MT Expert's Ten Top Tips: Marketing on a shoestring

Looking to trim your marketing budget? Here are ten ways to get more for less.

Last Updated: 31 Aug 2010

Marketing is often seen as a luxury for the good times. But in reality, good marketing drives revenue streams – it’s an investment that pays. With many organizations cutting back on marketing, now is the time to take advantage and be aggressive. MT asked Quentin Crowe, managing director of marketing training firm The Marketers’ Forum, to give us his top tips on how to cut your marketing spend.

1. Buy advertising cheap
Currently, most traditional media are struggling to find advertisers. Not only are there some incredible bargains to be had, your share of voice will be greater because of reduced competition. Make sure you have pre-designed a number of different-sized adverts so that you can take advantage of last-minute deals. If you are really brave, why not send a cheque for a nominal sum, stating that the publisher can cash the cheque if they use the ad?

2. Use PR – if you have something genuine to say
All publications need good editorial stories. Provided you really do deliver demonstrably better products and support service, you should both share your expertise and offer genuinely newsworthy stories to your trade publications. Genuine PR builds much greater credibility than advertising alone, and good PR agencies can be extremely cost-effective.

3. Understand your customers’ buying behaviour
Recent research conducted by the Marketers’ Forum identified the fact that customers are taking longer to make decisions. Furthermore, they are testing the market more thoroughly. They will look at more competitors and will want more information from you and from independent sources before committing. Take time to understand the journey customers take to make a decision. These insights will give you the edge over competitors.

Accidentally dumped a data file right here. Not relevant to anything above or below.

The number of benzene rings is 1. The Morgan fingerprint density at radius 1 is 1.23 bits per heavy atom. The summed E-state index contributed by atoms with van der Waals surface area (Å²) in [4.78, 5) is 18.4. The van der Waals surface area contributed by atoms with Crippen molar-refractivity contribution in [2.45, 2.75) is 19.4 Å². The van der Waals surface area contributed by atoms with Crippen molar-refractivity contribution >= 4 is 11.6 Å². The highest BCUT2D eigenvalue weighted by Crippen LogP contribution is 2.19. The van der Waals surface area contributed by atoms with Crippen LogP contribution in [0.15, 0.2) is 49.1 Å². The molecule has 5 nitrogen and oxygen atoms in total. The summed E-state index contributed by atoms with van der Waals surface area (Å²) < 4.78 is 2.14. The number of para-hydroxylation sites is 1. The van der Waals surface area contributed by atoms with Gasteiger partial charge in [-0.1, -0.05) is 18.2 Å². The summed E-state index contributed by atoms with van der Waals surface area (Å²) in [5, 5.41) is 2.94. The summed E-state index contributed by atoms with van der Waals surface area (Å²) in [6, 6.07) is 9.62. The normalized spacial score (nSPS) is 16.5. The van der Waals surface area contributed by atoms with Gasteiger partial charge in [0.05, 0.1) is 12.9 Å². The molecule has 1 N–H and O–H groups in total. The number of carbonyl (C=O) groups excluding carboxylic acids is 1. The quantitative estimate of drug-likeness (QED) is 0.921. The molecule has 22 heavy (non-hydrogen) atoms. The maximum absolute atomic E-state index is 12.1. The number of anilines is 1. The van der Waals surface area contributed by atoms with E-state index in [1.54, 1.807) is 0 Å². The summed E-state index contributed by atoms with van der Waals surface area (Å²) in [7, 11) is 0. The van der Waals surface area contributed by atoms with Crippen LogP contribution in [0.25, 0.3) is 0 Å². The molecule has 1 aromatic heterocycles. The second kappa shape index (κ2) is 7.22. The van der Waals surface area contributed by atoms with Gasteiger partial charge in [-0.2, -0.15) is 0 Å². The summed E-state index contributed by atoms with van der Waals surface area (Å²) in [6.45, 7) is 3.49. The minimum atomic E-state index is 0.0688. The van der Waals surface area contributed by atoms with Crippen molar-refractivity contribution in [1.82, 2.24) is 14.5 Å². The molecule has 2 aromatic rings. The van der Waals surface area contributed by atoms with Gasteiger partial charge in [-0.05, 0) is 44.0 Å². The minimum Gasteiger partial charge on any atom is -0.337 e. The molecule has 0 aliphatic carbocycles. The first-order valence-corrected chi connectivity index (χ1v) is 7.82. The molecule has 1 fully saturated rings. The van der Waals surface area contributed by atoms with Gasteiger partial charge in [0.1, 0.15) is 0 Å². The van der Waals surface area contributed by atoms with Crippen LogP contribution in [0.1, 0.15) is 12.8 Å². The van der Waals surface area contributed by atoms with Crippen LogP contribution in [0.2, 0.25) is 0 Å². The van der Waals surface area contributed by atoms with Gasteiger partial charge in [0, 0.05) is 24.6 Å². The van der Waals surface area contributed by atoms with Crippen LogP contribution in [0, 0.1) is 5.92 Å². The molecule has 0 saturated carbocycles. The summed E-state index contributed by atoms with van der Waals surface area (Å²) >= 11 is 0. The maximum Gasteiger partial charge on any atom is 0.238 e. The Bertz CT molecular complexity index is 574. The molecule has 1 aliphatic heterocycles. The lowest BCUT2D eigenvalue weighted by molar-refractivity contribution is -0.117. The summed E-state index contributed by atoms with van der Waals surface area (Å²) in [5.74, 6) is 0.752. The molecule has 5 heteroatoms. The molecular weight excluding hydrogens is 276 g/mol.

4. Compete on value, not price
It is all too easy to panic and reduce prices in the current economic climate.  Although this might provide some short-term relief, the brand will be damaged and it could prove difficult to raise prices again. Remember, customers tune in to ‘WIIFM’ – ‘What’s in it for me’.  Understand what problems you are really solving for your customers so that you can differentiate your offering on value, not price alone. Provide real problem-solving advice and information on your website, to encourage more potential and existing customers to engage with you.

5. Embrace new technology – even the ‘fads’
Do not be afraid of RSS, Twitter, Facebook, blogs, podcasts, wikis etc.  Although many of your customers might not be ‘early adopters’ and therefore aren’t using this technology now, one day they might. Be brave enough to experiment. Write a blog (or even video) about your area of expertise. You could be amazed by the following you generate, not to mention the benefits to your Search Engine ranking.

6. Your message - dare to be different
Bland is boring and does not sell. Be radical. Make sure you stand out from the crowd with a bold message and bold presentation. 

7. Involve the team
Everyone in your organization is a marketer. They are all representing your brand, so it makes sense to engage them.  Ask them for insights about your customers and why they really buy from you.  Ask for ideas about possible PR stories, where to advertise, what messages to use and any general business ideas.

8. Invest in good training
Like marketing, training is an area that is often seen as a cost-saving opportunity in a recession. Training not only develops new ideas, it helps your team keep abreast of new trends and demonstrates a commitment to them.  There are many grants and funds available for training, so it need not cost a fortune.

9. Start with no budget
Necessity is the mother of invention.  You start with a zero budget for real, or as a good exercise.  Challenge your team to develop ideas that will create sufficient leads to meet your targets without any budget at all. To start with, you can develop ideas to generate more business from existing customers.  Then you could look at innovative referral schemes, before moving on to persuading customers to transfer from rival organizations. Using social media is a great way to expand your network and of course, word-of-mouth sells more effectively than any other means. So work out how to get your customers to recommend you!

10. Avoid the complacency trap
Complacency can prove to be very damaging in the long run, especially in highly profitable industries. Think of Woolworths, which relied on its old business model until the company sunk. Challenge every aspect of what you do and how you do it.

As ever, let us know below if you have anything to add...

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